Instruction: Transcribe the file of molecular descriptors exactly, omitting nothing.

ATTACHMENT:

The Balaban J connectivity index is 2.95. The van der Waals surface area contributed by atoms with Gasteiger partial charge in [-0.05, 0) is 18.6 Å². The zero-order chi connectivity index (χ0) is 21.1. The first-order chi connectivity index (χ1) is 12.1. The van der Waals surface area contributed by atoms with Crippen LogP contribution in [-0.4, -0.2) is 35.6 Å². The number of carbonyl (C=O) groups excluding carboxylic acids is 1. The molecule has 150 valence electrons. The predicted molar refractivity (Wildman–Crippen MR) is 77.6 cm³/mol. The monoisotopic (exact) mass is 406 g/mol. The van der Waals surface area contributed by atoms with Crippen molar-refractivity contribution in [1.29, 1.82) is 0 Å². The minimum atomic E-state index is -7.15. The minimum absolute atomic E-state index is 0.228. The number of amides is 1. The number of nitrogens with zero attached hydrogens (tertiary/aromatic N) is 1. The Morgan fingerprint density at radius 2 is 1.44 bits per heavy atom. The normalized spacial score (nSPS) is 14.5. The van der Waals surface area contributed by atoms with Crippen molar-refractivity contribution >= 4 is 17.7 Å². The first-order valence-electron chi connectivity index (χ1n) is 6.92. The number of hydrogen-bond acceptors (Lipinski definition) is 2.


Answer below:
The Balaban J connectivity index is 2.95. The van der Waals surface area contributed by atoms with Gasteiger partial charge in [-0.05, 0) is 18.6 Å². The zero-order chi connectivity index (χ0) is 21.1. The first-order chi connectivity index (χ1) is 12.1. The van der Waals surface area contributed by atoms with Crippen LogP contribution in [-0.4, -0.2) is 35.6 Å². The number of carbonyl (C=O) groups excluding carboxylic acids is 1. The molecule has 150 valence electrons. The predicted molar refractivity (Wildman–Crippen MR) is 77.6 cm³/mol. The monoisotopic (exact) mass is 406 g/mol. The van der Waals surface area contributed by atoms with Crippen molar-refractivity contribution in [1.29, 1.82) is 0 Å². The minimum atomic E-state index is -7.15. The minimum absolute atomic E-state index is 0.228. The number of amides is 1. The number of nitrogens with zero attached hydrogens (tertiary/aromatic N) is 1. The Morgan fingerprint density at radius 2 is 1.44 bits per heavy atom. The normalized spacial score (nSPS) is 14.5. The van der Waals surface area contributed by atoms with Crippen molar-refractivity contribution >= 4 is 17.7 Å². The first-order valence-electron chi connectivity index (χ1n) is 6.92. The number of hydrogen-bond acceptors (Lipinski definition) is 2.